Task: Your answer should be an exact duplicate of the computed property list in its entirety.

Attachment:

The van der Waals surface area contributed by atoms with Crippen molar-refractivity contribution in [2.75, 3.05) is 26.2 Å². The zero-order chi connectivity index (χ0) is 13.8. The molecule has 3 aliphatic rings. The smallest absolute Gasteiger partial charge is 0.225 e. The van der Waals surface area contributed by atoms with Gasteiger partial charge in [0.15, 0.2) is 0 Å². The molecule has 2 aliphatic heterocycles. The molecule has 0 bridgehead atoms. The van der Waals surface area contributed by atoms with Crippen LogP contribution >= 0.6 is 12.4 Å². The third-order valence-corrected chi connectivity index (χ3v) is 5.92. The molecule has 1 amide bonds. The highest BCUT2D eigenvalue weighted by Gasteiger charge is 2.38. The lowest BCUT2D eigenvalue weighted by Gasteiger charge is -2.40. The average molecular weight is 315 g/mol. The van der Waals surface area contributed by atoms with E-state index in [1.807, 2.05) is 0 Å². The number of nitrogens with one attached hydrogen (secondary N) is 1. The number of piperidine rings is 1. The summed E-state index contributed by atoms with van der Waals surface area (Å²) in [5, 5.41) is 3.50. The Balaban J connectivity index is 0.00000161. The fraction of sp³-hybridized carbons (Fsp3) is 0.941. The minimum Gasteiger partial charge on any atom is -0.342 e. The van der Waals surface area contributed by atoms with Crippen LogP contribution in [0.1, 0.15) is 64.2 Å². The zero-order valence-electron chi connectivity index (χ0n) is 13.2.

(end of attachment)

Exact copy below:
The van der Waals surface area contributed by atoms with Crippen molar-refractivity contribution in [2.75, 3.05) is 26.2 Å². The zero-order chi connectivity index (χ0) is 13.8. The molecule has 3 aliphatic rings. The smallest absolute Gasteiger partial charge is 0.225 e. The van der Waals surface area contributed by atoms with Gasteiger partial charge in [0.15, 0.2) is 0 Å². The molecule has 2 aliphatic heterocycles. The molecule has 0 bridgehead atoms. The van der Waals surface area contributed by atoms with Crippen LogP contribution >= 0.6 is 12.4 Å². The third-order valence-corrected chi connectivity index (χ3v) is 5.92. The molecule has 1 amide bonds. The highest BCUT2D eigenvalue weighted by Gasteiger charge is 2.38. The lowest BCUT2D eigenvalue weighted by Gasteiger charge is -2.40. The average molecular weight is 315 g/mol. The van der Waals surface area contributed by atoms with E-state index in [1.807, 2.05) is 0 Å². The number of nitrogens with one attached hydrogen (secondary N) is 1. The number of piperidine rings is 1. The summed E-state index contributed by atoms with van der Waals surface area (Å²) in [5, 5.41) is 3.50. The Balaban J connectivity index is 0.00000161. The fraction of sp³-hybridized carbons (Fsp3) is 0.941. The minimum Gasteiger partial charge on any atom is -0.342 e. The van der Waals surface area contributed by atoms with Crippen LogP contribution in [0.1, 0.15) is 64.2 Å². The zero-order valence-electron chi connectivity index (χ0n) is 13.2.